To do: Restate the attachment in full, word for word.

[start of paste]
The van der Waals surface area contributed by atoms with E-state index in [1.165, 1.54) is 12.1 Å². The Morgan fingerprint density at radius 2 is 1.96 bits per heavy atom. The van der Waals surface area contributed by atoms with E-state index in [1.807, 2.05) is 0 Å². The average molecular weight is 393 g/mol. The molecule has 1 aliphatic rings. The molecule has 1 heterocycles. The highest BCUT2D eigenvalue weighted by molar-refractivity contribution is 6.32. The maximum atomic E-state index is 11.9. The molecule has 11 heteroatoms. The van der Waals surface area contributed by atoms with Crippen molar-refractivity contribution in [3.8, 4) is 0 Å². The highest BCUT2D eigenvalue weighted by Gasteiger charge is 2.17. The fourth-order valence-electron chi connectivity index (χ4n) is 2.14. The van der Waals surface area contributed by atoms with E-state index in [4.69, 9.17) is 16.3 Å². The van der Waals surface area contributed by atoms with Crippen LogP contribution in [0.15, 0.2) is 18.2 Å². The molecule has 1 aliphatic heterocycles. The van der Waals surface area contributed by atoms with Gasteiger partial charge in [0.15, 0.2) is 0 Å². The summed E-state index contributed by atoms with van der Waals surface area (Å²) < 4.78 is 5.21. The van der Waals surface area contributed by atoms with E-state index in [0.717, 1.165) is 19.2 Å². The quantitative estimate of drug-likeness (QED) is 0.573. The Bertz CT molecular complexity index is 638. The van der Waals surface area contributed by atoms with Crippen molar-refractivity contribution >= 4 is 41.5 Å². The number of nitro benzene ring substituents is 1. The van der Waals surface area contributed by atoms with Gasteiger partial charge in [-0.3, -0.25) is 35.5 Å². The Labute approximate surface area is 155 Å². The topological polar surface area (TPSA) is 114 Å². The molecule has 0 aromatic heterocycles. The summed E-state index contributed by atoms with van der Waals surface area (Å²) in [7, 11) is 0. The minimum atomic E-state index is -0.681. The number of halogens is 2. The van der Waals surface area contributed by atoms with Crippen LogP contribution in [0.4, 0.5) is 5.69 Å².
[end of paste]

The van der Waals surface area contributed by atoms with E-state index in [1.165, 1.54) is 12.1 Å². The Morgan fingerprint density at radius 2 is 1.96 bits per heavy atom. The van der Waals surface area contributed by atoms with E-state index in [1.807, 2.05) is 0 Å². The average molecular weight is 393 g/mol. The molecule has 1 aliphatic rings. The molecule has 1 heterocycles. The highest BCUT2D eigenvalue weighted by molar-refractivity contribution is 6.32. The maximum atomic E-state index is 11.9. The molecule has 11 heteroatoms. The van der Waals surface area contributed by atoms with Crippen molar-refractivity contribution in [3.8, 4) is 0 Å². The highest BCUT2D eigenvalue weighted by Gasteiger charge is 2.17. The fourth-order valence-electron chi connectivity index (χ4n) is 2.14. The van der Waals surface area contributed by atoms with E-state index in [4.69, 9.17) is 16.3 Å². The van der Waals surface area contributed by atoms with Crippen LogP contribution in [0.15, 0.2) is 18.2 Å². The molecule has 1 aliphatic heterocycles. The van der Waals surface area contributed by atoms with Gasteiger partial charge in [0.15, 0.2) is 0 Å². The summed E-state index contributed by atoms with van der Waals surface area (Å²) < 4.78 is 5.21. The van der Waals surface area contributed by atoms with E-state index in [0.717, 1.165) is 19.2 Å². The quantitative estimate of drug-likeness (QED) is 0.573. The Bertz CT molecular complexity index is 638. The van der Waals surface area contributed by atoms with Crippen molar-refractivity contribution >= 4 is 41.5 Å². The number of nitro benzene ring substituents is 1. The van der Waals surface area contributed by atoms with Gasteiger partial charge in [-0.3, -0.25) is 35.5 Å². The Labute approximate surface area is 155 Å². The topological polar surface area (TPSA) is 114 Å². The molecule has 0 aromatic heterocycles. The summed E-state index contributed by atoms with van der Waals surface area (Å²) in [7, 11) is 0. The minimum atomic E-state index is -0.681. The number of halogens is 2. The van der Waals surface area contributed by atoms with Crippen LogP contribution in [0.4, 0.5) is 5.69 Å².